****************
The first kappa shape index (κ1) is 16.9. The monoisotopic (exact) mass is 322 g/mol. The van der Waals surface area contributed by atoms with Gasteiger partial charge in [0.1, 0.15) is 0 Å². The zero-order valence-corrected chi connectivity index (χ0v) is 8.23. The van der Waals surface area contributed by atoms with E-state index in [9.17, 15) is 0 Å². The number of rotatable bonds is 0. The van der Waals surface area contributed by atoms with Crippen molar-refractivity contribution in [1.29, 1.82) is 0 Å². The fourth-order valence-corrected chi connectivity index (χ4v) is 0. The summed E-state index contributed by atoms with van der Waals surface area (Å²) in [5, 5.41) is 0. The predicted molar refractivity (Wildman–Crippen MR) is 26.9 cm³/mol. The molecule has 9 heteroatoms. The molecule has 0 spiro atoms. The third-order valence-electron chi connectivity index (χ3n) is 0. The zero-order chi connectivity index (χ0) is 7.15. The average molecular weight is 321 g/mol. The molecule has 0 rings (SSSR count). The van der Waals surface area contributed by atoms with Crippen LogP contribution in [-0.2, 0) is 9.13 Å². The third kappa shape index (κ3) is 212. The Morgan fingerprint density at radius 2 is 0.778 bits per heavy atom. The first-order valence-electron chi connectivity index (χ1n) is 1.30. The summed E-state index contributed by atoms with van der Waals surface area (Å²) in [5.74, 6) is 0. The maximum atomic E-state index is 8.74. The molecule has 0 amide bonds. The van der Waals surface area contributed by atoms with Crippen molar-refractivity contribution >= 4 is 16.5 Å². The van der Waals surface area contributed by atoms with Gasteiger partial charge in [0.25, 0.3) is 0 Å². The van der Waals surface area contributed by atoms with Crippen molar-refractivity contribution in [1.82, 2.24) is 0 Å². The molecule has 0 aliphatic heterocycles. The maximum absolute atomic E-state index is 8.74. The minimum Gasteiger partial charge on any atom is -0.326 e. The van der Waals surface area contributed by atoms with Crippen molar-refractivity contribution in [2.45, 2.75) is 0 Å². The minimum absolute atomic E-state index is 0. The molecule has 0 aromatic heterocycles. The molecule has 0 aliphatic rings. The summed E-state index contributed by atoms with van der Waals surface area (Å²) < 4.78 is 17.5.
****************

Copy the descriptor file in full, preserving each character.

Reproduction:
The first kappa shape index (κ1) is 16.9. The monoisotopic (exact) mass is 322 g/mol. The van der Waals surface area contributed by atoms with Gasteiger partial charge in [0.1, 0.15) is 0 Å². The zero-order valence-corrected chi connectivity index (χ0v) is 8.23. The van der Waals surface area contributed by atoms with E-state index in [9.17, 15) is 0 Å². The number of rotatable bonds is 0. The van der Waals surface area contributed by atoms with Crippen molar-refractivity contribution in [1.29, 1.82) is 0 Å². The fourth-order valence-corrected chi connectivity index (χ4v) is 0. The summed E-state index contributed by atoms with van der Waals surface area (Å²) in [5, 5.41) is 0. The predicted molar refractivity (Wildman–Crippen MR) is 26.9 cm³/mol. The molecule has 9 heteroatoms. The molecule has 0 spiro atoms. The third-order valence-electron chi connectivity index (χ3n) is 0. The zero-order chi connectivity index (χ0) is 7.15. The average molecular weight is 321 g/mol. The molecule has 0 rings (SSSR count). The van der Waals surface area contributed by atoms with Crippen LogP contribution in [-0.2, 0) is 9.13 Å². The third kappa shape index (κ3) is 212. The Morgan fingerprint density at radius 2 is 0.778 bits per heavy atom. The first-order valence-electron chi connectivity index (χ1n) is 1.30. The summed E-state index contributed by atoms with van der Waals surface area (Å²) in [5.74, 6) is 0. The maximum atomic E-state index is 8.74. The molecule has 0 amide bonds. The van der Waals surface area contributed by atoms with Crippen molar-refractivity contribution >= 4 is 16.5 Å². The van der Waals surface area contributed by atoms with Gasteiger partial charge in [0.25, 0.3) is 0 Å². The van der Waals surface area contributed by atoms with Crippen molar-refractivity contribution in [1.82, 2.24) is 0 Å². The molecule has 0 aliphatic heterocycles. The maximum absolute atomic E-state index is 8.74. The minimum Gasteiger partial charge on any atom is -0.326 e. The van der Waals surface area contributed by atoms with Crippen molar-refractivity contribution in [2.45, 2.75) is 0 Å². The minimum absolute atomic E-state index is 0. The molecule has 0 aromatic heterocycles. The molecule has 0 aliphatic rings. The summed E-state index contributed by atoms with van der Waals surface area (Å²) < 4.78 is 17.5.